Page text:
03Aug Might Covid and 2020 mark a final rupture in history of Irish Catholicism?

Salvador Ryan writes in the Irish Times:

Might Covid and 2020 mark a final rupture in history of Irish Catholicism?

Devotion has become fixated on Sunday Mass – but will many return to church when curbs fully lift?

https://www.irishtimes.com/opinion/might-covid-and-2020-mark-a-final-rupture-in-history-of-irish-catholicism-1.4637092?fbclid=IwAR1dm7Z9Ja1htTiovfkgchV9yY_qxbMZRicGRbCHX_NTC6wpB0ufhU0npAk

One Response

  1. Pádraig McCarthy

    What does the word “final” mean in relation to the Christian community, the Church:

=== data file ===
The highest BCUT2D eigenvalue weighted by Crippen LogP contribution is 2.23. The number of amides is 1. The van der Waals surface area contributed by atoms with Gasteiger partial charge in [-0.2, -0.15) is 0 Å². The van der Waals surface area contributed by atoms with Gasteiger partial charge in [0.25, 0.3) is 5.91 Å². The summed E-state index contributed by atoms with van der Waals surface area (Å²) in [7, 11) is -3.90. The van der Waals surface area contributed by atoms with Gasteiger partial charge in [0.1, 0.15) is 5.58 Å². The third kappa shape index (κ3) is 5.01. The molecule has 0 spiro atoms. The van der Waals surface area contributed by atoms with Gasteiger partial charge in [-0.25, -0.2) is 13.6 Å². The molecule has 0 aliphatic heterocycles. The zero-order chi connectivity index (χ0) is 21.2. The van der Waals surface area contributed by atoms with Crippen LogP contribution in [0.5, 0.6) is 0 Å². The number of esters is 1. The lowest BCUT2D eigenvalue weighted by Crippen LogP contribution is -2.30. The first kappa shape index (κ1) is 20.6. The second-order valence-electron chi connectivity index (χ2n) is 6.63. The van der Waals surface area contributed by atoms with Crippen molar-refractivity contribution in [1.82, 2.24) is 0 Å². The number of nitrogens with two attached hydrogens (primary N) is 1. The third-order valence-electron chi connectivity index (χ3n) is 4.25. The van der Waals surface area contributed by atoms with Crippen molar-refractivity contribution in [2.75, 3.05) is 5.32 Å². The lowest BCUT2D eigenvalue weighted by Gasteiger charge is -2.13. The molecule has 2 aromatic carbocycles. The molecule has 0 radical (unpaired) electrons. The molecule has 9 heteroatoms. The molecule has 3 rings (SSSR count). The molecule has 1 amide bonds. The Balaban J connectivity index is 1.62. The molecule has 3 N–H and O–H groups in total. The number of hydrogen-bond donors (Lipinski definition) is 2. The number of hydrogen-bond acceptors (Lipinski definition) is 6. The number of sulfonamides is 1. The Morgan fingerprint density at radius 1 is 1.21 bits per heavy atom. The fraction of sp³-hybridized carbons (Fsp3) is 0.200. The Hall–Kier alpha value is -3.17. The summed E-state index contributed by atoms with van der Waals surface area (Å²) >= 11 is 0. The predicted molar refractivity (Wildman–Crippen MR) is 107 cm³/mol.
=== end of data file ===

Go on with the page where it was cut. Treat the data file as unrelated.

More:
G K Chesterton wrote on “The Five Deaths of the Faith” in “The Everlasting Man”:

    “I have said that Asia and the ancient world had an air of being too old to die. Christendom has had the very opposite fate. Christendom has had a series of revolutions and in each one of them Christianity has died. Christianity has died many times and risen again; for it had a God who knew the way out of the grave. But the first extraordinary fact which marks this history is this: that Europe has been turned upside down over and over again; and that at the end of each of these revolutions the same religion has again been found on top. The Faith is always converting the age, not as an old religion but as a new religion.”

    Ladislas Orsy SJ, who was 100 years old on 30 July, has a motto:
    “Dum spiro, spero!” – “As long as I am breathing, I hope!”